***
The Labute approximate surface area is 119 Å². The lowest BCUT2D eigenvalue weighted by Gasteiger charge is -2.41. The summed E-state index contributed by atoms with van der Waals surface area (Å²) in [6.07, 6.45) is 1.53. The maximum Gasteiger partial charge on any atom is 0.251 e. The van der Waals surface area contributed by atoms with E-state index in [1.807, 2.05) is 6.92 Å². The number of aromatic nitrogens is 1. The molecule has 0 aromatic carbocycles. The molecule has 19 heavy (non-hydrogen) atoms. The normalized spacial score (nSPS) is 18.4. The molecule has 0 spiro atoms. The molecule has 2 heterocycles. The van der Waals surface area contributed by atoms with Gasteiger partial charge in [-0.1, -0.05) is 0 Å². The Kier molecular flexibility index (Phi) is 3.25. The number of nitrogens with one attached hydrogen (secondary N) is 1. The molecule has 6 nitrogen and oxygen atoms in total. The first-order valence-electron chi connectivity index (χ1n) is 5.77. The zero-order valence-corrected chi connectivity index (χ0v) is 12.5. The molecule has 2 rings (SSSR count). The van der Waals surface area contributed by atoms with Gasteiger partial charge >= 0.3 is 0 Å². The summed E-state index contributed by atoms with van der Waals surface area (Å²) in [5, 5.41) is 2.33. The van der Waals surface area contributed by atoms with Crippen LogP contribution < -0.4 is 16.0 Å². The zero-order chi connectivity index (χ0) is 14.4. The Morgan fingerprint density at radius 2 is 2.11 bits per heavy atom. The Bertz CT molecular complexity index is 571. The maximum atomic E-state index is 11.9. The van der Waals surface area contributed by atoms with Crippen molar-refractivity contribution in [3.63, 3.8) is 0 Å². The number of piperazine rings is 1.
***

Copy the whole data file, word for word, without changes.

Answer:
The Labute approximate surface area is 119 Å². The lowest BCUT2D eigenvalue weighted by Gasteiger charge is -2.41. The summed E-state index contributed by atoms with van der Waals surface area (Å²) in [6.07, 6.45) is 1.53. The maximum Gasteiger partial charge on any atom is 0.251 e. The van der Waals surface area contributed by atoms with E-state index in [1.807, 2.05) is 6.92 Å². The number of aromatic nitrogens is 1. The molecule has 0 aromatic carbocycles. The molecule has 19 heavy (non-hydrogen) atoms. The normalized spacial score (nSPS) is 18.4. The molecule has 0 spiro atoms. The molecule has 2 heterocycles. The van der Waals surface area contributed by atoms with Gasteiger partial charge in [-0.1, -0.05) is 0 Å². The Kier molecular flexibility index (Phi) is 3.25. The number of nitrogens with one attached hydrogen (secondary N) is 1. The molecule has 6 nitrogen and oxygen atoms in total. The first-order valence-electron chi connectivity index (χ1n) is 5.77. The zero-order valence-corrected chi connectivity index (χ0v) is 12.5. The molecule has 2 rings (SSSR count). The van der Waals surface area contributed by atoms with Gasteiger partial charge >= 0.3 is 0 Å². The summed E-state index contributed by atoms with van der Waals surface area (Å²) in [5, 5.41) is 2.33. The van der Waals surface area contributed by atoms with Crippen LogP contribution < -0.4 is 16.0 Å². The zero-order chi connectivity index (χ0) is 14.4. The Morgan fingerprint density at radius 2 is 2.11 bits per heavy atom. The Bertz CT molecular complexity index is 571. The maximum atomic E-state index is 11.9. The van der Waals surface area contributed by atoms with Crippen molar-refractivity contribution in [3.63, 3.8) is 0 Å². The number of piperazine rings is 1.